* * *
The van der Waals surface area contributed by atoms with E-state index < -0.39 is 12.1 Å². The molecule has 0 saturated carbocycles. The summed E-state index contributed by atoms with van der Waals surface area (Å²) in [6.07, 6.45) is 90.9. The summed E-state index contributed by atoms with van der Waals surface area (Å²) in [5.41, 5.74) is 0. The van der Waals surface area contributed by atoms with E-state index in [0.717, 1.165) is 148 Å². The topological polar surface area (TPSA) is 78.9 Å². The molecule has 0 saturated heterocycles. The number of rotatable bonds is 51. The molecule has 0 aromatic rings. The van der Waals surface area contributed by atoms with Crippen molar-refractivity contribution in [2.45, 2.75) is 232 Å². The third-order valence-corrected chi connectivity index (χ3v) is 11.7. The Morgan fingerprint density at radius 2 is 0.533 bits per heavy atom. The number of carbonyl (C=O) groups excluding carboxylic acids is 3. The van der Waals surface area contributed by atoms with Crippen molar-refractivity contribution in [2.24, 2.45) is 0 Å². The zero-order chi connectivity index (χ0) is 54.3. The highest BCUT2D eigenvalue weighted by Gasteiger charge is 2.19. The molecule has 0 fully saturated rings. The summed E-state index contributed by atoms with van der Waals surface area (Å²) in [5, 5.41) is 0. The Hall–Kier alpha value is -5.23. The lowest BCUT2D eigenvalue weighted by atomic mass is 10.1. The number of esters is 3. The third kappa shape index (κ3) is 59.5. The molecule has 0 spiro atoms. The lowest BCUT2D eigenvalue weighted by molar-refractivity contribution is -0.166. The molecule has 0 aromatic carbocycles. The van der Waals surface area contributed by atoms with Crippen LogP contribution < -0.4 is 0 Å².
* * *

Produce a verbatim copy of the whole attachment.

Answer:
The van der Waals surface area contributed by atoms with E-state index < -0.39 is 12.1 Å². The molecule has 0 saturated carbocycles. The summed E-state index contributed by atoms with van der Waals surface area (Å²) in [6.07, 6.45) is 90.9. The summed E-state index contributed by atoms with van der Waals surface area (Å²) in [5.41, 5.74) is 0. The van der Waals surface area contributed by atoms with E-state index in [0.717, 1.165) is 148 Å². The topological polar surface area (TPSA) is 78.9 Å². The molecule has 0 saturated heterocycles. The number of rotatable bonds is 51. The molecule has 0 aromatic rings. The van der Waals surface area contributed by atoms with Crippen molar-refractivity contribution in [2.45, 2.75) is 232 Å². The third-order valence-corrected chi connectivity index (χ3v) is 11.7. The Morgan fingerprint density at radius 2 is 0.533 bits per heavy atom. The number of carbonyl (C=O) groups excluding carboxylic acids is 3. The van der Waals surface area contributed by atoms with Crippen molar-refractivity contribution in [2.24, 2.45) is 0 Å². The zero-order chi connectivity index (χ0) is 54.3. The highest BCUT2D eigenvalue weighted by Gasteiger charge is 2.19. The molecule has 0 fully saturated rings. The summed E-state index contributed by atoms with van der Waals surface area (Å²) in [5, 5.41) is 0. The Hall–Kier alpha value is -5.23. The lowest BCUT2D eigenvalue weighted by atomic mass is 10.1. The number of esters is 3. The third kappa shape index (κ3) is 59.5. The molecule has 0 spiro atoms. The lowest BCUT2D eigenvalue weighted by molar-refractivity contribution is -0.166. The molecule has 0 aromatic carbocycles. The van der Waals surface area contributed by atoms with Crippen LogP contribution < -0.4 is 0 Å².